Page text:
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EDITORIAL: Time keeps on ticking as Canadian justice system slows down

Scales of justice.
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Well, it was a nice Christmas Eve present for one Torontonian facing drug and weapon charges.

But it’s also a clear sign of lingering problems in Canada’s justice system.

In a decision released on Dec. 24, Ontario Court of Justice Judge Paul Thomas O’Marra stayed all charges against David Ansah, who was charged with a series of drug and weapons related charges on Aug. 28, 2018, after police located a loaded 9mm semi-automatic handgun, additional ammunition and drugs after chasing Ansah into a Brampton backyard and over a fence.

Though even the Crown prosecutor in the case admitted the case was a relatively simple one, it took 26 court appearances to finally set a date for a trial — May 11, 2020, meaning there would have been 20 months and 17 days between the date when charges were laid and the expected completion of Ansah’s trial on May 15, 2020.

And, after a Supreme Court of Canada decision known as the Jordan decision, that’s just too long a delay. As the saying goes, justice delayed is justice denied.

The Jordan decision put set time limits on delays between when an accused is charged and when a trial takes place: if those time limits are overshot, the prosecution has to prove that the delay is justifiable.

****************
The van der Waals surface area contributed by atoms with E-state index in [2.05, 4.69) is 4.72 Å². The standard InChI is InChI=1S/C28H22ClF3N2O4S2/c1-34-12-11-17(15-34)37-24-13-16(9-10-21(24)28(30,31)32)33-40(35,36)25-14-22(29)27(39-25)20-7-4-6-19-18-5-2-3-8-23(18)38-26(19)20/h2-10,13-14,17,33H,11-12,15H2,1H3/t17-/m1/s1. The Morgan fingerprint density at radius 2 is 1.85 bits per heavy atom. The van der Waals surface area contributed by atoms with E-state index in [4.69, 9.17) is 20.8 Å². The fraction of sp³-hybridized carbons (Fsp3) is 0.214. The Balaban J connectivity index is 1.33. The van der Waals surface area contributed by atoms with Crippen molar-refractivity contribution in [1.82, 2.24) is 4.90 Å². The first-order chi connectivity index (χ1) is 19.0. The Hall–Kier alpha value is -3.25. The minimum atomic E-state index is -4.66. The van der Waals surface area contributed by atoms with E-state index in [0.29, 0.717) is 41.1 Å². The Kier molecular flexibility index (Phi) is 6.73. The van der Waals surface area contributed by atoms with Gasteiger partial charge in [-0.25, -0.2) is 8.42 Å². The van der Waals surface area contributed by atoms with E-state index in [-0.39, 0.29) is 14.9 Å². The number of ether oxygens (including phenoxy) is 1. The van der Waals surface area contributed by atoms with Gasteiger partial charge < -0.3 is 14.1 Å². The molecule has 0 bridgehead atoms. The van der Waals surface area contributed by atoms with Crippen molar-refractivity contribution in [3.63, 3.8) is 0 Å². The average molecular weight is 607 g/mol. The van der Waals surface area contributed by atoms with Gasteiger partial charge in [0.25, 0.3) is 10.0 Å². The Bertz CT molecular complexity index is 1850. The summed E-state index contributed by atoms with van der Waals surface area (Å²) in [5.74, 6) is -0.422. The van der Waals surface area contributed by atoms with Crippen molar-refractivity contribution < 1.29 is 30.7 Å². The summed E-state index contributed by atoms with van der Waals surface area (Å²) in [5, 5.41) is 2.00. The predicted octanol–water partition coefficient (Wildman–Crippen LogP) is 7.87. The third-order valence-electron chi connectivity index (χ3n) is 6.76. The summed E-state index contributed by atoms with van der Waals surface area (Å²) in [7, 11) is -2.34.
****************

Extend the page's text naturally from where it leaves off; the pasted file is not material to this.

In Ansah’s case, the key to the charges being halted was a 93-day delay that occurred because the Crown failed to show up for a court date. The defence, meanwhile, argued that there were other substantial delays — a seven-and-a-half month delay for the defence to even obtain a copy of the information used to get a search warrant in the case, for example, and the fact that copies of police officers’ notes weren’t handed over for nine and a half months..

The Crown’s office had an excuse for not showing up for the court date that many could perhaps sympathize with: updated computer software. As the judge explained it, the Crown’s office claimed the lawyer was “‘immersed (in) the procedures around the refreshing of the computers to incorporate Office 365’ and lost track of the matter.”

The Crown said that the 93 days of delay that resulted from the missed court date shouldn’t be counted as an institutional delay: the judge disagreed, saying, “The technological problem may have prevented the assigned Crown Attorney from accessing his calendar. … I am more than satisfied that the assigned Crown Attorney was aware of the date of the hearing and simply lost track of the time … and forgot about it that morning.”

It’s not just wasted time for the defendant. It’s also wasted time and wasted money for the police and the entire justice system. And in a system short of resources, cases like this are happening all too frequently.

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